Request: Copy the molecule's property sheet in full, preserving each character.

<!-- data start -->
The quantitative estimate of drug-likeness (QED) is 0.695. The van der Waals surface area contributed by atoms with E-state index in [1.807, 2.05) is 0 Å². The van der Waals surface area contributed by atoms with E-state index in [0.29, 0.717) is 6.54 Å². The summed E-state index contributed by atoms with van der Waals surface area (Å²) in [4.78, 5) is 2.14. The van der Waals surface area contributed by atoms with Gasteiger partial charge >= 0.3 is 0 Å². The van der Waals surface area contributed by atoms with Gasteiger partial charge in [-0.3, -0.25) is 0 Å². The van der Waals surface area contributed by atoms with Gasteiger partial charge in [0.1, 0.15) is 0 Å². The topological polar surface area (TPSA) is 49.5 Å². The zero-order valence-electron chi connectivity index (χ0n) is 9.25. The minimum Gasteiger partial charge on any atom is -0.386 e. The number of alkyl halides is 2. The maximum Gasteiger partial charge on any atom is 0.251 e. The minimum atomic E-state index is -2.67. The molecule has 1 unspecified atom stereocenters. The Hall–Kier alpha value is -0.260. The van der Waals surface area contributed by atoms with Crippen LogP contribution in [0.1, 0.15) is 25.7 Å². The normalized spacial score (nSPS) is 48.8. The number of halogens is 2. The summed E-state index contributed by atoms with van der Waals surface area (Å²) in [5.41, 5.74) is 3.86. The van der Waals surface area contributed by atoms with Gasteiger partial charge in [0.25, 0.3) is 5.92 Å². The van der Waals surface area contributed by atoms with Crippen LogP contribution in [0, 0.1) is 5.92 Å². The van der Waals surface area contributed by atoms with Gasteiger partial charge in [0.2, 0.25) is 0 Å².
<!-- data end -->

The quantitative estimate of drug-likeness (QED) is 0.695. The van der Waals surface area contributed by atoms with E-state index in [1.807, 2.05) is 0 Å². The van der Waals surface area contributed by atoms with E-state index in [0.29, 0.717) is 6.54 Å². The summed E-state index contributed by atoms with van der Waals surface area (Å²) in [4.78, 5) is 2.14. The van der Waals surface area contributed by atoms with Gasteiger partial charge >= 0.3 is 0 Å². The van der Waals surface area contributed by atoms with Gasteiger partial charge in [-0.3, -0.25) is 0 Å². The van der Waals surface area contributed by atoms with Gasteiger partial charge in [0.1, 0.15) is 0 Å². The topological polar surface area (TPSA) is 49.5 Å². The zero-order valence-electron chi connectivity index (χ0n) is 9.25. The minimum Gasteiger partial charge on any atom is -0.386 e. The number of alkyl halides is 2. The maximum Gasteiger partial charge on any atom is 0.251 e. The minimum atomic E-state index is -2.67. The molecule has 1 unspecified atom stereocenters. The Hall–Kier alpha value is -0.260. The van der Waals surface area contributed by atoms with Crippen LogP contribution in [0.1, 0.15) is 25.7 Å². The normalized spacial score (nSPS) is 48.8. The number of halogens is 2. The summed E-state index contributed by atoms with van der Waals surface area (Å²) in [5.41, 5.74) is 3.86. The van der Waals surface area contributed by atoms with Gasteiger partial charge in [0.25, 0.3) is 5.92 Å². The van der Waals surface area contributed by atoms with Crippen LogP contribution in [0, 0.1) is 5.92 Å². The van der Waals surface area contributed by atoms with Gasteiger partial charge in [0.2, 0.25) is 0 Å².